Amy Peterson: A life of love: How to build lasting relationships with your children

John Ericson: Older Women: Save Your Heart, Prevent Stroke Don't Drink Diet

John Ericson: Why 50 million Americans will still have spring allergies after taking meds

Cameron Huddleston: Best and Worst Buys of April 2014

Stacy Rapacon: Great Mutual Funds for Young Investors

Sarah Boesveld: Teacher keeps promise to mail thousands of former students letters written by their past selves

The Kosher Gourmet by Sharon Thompson Anyone can make a salad, you say. But can they make a great salad? (SECRETS, TESTED TECHNIQUES + 4 RECIPES, INCLUDING DRESSINGS)

April 2, 2014

Paul Greenberg: Death and joy in the spring

Dan Barry: Should South Carolina Jews be forced to maintain this chimney built by Germans serving the Nazis?

Mayra Bitsko: Save me! An alien took over my child's personality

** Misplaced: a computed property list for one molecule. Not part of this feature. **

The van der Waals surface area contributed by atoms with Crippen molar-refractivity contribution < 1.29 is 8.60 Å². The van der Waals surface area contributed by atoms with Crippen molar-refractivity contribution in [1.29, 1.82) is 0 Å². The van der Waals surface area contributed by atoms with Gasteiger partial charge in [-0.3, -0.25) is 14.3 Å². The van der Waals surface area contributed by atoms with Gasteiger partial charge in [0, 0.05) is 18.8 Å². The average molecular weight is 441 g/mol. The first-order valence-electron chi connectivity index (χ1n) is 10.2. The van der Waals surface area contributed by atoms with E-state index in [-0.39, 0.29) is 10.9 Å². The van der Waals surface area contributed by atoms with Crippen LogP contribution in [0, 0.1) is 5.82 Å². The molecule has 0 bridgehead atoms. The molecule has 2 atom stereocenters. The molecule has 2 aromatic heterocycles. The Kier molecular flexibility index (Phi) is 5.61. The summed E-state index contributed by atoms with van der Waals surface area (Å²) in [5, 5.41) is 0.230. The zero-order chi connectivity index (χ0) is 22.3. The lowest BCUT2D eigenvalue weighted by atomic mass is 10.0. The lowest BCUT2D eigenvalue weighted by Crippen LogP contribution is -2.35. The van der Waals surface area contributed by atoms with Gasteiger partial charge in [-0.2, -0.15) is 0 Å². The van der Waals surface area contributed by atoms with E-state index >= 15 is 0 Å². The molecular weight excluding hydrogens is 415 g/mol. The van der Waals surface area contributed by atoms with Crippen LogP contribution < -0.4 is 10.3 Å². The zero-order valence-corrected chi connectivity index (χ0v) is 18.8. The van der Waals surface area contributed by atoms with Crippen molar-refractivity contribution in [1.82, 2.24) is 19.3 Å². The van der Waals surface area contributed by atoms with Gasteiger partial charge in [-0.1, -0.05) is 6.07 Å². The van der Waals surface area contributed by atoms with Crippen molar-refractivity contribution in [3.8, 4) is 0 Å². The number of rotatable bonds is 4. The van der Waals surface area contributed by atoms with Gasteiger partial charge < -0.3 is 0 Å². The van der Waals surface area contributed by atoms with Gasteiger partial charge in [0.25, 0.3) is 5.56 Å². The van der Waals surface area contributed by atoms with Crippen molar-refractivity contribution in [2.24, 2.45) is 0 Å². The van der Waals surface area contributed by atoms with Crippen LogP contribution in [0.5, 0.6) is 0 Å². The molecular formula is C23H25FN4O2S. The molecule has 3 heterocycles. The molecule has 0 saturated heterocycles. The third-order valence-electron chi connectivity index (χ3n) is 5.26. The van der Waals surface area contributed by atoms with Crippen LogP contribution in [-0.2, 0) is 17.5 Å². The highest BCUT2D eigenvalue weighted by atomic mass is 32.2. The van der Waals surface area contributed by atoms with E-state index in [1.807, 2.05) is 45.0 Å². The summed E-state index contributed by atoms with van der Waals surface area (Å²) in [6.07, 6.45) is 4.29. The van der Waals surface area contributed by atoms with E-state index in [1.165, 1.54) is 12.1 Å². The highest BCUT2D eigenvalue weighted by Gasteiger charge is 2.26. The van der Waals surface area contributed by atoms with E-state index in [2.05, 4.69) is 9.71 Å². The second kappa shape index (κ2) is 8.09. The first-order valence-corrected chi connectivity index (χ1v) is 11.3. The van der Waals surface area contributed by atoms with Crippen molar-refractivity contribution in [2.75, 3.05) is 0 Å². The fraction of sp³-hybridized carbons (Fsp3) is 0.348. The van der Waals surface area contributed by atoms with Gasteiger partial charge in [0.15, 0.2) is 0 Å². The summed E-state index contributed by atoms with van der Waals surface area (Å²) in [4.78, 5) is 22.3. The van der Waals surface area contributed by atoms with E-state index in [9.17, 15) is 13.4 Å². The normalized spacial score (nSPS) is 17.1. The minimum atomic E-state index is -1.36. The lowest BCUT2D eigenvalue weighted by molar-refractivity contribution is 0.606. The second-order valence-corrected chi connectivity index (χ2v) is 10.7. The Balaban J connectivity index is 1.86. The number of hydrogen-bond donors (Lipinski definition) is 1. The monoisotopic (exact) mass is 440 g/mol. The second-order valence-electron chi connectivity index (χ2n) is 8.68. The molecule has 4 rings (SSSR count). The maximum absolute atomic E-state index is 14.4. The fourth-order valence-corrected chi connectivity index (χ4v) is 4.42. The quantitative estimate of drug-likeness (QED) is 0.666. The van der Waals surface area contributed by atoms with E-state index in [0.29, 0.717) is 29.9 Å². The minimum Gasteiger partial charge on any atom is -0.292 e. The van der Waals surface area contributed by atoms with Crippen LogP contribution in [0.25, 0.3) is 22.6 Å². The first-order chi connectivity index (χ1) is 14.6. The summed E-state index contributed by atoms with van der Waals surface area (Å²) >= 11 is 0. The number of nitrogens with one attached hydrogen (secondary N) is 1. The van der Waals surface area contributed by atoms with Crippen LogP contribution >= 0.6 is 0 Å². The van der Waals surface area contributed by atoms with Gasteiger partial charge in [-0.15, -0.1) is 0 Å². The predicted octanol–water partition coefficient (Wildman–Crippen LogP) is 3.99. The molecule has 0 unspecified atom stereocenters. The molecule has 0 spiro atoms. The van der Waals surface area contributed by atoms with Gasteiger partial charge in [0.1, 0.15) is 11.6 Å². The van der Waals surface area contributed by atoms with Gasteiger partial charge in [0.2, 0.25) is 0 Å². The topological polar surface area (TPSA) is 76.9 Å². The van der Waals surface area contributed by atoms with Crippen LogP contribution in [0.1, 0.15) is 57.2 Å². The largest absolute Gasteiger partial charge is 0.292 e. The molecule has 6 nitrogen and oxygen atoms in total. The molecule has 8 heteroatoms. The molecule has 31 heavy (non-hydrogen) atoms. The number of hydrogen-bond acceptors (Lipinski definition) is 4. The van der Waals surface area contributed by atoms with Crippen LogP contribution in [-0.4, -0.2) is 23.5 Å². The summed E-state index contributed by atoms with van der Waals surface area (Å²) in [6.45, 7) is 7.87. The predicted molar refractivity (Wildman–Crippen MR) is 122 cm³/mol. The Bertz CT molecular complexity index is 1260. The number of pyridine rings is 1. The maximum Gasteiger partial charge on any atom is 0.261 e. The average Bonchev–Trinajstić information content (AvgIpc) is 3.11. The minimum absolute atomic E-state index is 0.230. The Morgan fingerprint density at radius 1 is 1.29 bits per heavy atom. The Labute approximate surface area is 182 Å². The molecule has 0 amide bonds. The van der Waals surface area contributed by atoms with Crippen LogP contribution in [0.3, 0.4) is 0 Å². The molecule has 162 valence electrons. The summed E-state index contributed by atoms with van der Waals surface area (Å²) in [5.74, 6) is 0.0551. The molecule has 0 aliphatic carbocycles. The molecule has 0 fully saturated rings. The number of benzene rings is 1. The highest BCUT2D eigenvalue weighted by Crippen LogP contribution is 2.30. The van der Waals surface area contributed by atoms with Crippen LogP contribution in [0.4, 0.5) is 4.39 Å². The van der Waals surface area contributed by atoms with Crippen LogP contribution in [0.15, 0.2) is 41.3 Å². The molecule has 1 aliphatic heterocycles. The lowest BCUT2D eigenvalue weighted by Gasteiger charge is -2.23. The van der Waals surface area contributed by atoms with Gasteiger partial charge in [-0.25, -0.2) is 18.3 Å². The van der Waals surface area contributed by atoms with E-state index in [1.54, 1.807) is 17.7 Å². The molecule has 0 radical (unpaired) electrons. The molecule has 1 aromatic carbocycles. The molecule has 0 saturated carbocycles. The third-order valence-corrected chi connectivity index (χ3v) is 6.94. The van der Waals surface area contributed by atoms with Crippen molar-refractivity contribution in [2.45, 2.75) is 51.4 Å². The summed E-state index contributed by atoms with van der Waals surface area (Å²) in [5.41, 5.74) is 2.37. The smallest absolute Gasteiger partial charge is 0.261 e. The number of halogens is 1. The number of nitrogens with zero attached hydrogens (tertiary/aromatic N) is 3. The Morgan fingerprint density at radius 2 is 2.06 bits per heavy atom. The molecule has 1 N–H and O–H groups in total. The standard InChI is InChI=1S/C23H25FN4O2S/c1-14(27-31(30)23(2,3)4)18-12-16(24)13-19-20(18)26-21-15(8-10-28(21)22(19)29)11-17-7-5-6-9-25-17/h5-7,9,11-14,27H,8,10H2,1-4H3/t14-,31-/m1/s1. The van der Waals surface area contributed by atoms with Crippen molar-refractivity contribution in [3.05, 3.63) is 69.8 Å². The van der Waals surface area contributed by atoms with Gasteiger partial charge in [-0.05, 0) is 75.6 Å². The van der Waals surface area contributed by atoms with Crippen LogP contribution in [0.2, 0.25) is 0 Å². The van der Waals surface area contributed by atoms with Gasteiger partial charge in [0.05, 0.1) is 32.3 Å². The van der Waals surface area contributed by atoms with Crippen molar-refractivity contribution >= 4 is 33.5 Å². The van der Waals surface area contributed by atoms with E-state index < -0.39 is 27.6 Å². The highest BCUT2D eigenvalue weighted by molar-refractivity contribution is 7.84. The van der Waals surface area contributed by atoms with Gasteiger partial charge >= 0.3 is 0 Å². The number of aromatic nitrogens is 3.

Frank Clayton: Get happy: 20 scientifically proven happiness activities

Susan Scutti: It's Genetic! Obesity and the 'Carb Breakdown' Gene

Lecia Bushak: Why Hand Sanitizer May Actually Harm Your Health

Stacy Rapacon: Great Funds You Can Own for $500 or Less

Cameron Huddleston: 7 Ways to Save on Home Decor

The Kosher Gourmet by Steve Petusevsky Exploring ingredients as edible-stuffed containers (TWO RECIPES + TIPS & TECHINQUES)

Jewish World Review Dec 20, 2011 / 24 Kislev, 5772

Sharing a grave with evil aplenty

By Wesley Pruden

http://www.JewishWorldReview.com | History loves irony, as Prof. Gingrich could (and no doubt will) tell us. Two men renowned for their deeds die more or less on the same day on opposite sides of the world. The bad guy gets the big headline, the good guy makes the front page one last time as a footnote to the times.